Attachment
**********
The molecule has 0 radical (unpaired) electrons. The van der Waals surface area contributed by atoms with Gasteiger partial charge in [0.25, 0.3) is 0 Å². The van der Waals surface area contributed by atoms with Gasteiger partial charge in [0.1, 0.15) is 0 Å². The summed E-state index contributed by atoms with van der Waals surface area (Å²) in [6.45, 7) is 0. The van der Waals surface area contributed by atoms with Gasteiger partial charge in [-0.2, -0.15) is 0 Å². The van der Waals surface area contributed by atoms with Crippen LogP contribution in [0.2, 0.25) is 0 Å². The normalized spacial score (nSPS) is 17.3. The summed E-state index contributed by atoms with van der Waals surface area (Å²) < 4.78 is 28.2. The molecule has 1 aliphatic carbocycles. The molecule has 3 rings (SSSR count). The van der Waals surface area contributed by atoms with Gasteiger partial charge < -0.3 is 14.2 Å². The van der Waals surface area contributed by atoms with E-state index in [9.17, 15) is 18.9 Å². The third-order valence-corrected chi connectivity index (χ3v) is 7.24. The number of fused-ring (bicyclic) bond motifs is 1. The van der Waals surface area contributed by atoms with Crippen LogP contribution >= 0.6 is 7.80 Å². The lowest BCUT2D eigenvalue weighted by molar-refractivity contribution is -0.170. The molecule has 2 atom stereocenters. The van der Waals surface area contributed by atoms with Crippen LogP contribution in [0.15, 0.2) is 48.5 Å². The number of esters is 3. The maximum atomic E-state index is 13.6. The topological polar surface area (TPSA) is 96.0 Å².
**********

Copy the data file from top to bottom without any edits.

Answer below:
The molecule has 0 radical (unpaired) electrons. The van der Waals surface area contributed by atoms with Gasteiger partial charge in [0.25, 0.3) is 0 Å². The van der Waals surface area contributed by atoms with Gasteiger partial charge in [0.1, 0.15) is 0 Å². The summed E-state index contributed by atoms with van der Waals surface area (Å²) in [6.45, 7) is 0. The van der Waals surface area contributed by atoms with Gasteiger partial charge in [-0.2, -0.15) is 0 Å². The van der Waals surface area contributed by atoms with Crippen LogP contribution in [0.2, 0.25) is 0 Å². The normalized spacial score (nSPS) is 17.3. The summed E-state index contributed by atoms with van der Waals surface area (Å²) < 4.78 is 28.2. The molecule has 1 aliphatic carbocycles. The molecule has 3 rings (SSSR count). The van der Waals surface area contributed by atoms with Gasteiger partial charge < -0.3 is 14.2 Å². The van der Waals surface area contributed by atoms with E-state index in [9.17, 15) is 18.9 Å². The third-order valence-corrected chi connectivity index (χ3v) is 7.24. The number of fused-ring (bicyclic) bond motifs is 1. The van der Waals surface area contributed by atoms with Crippen LogP contribution >= 0.6 is 7.80 Å². The lowest BCUT2D eigenvalue weighted by molar-refractivity contribution is -0.170. The molecule has 2 atom stereocenters. The van der Waals surface area contributed by atoms with Crippen LogP contribution in [0.15, 0.2) is 48.5 Å². The number of esters is 3. The maximum atomic E-state index is 13.6. The topological polar surface area (TPSA) is 96.0 Å².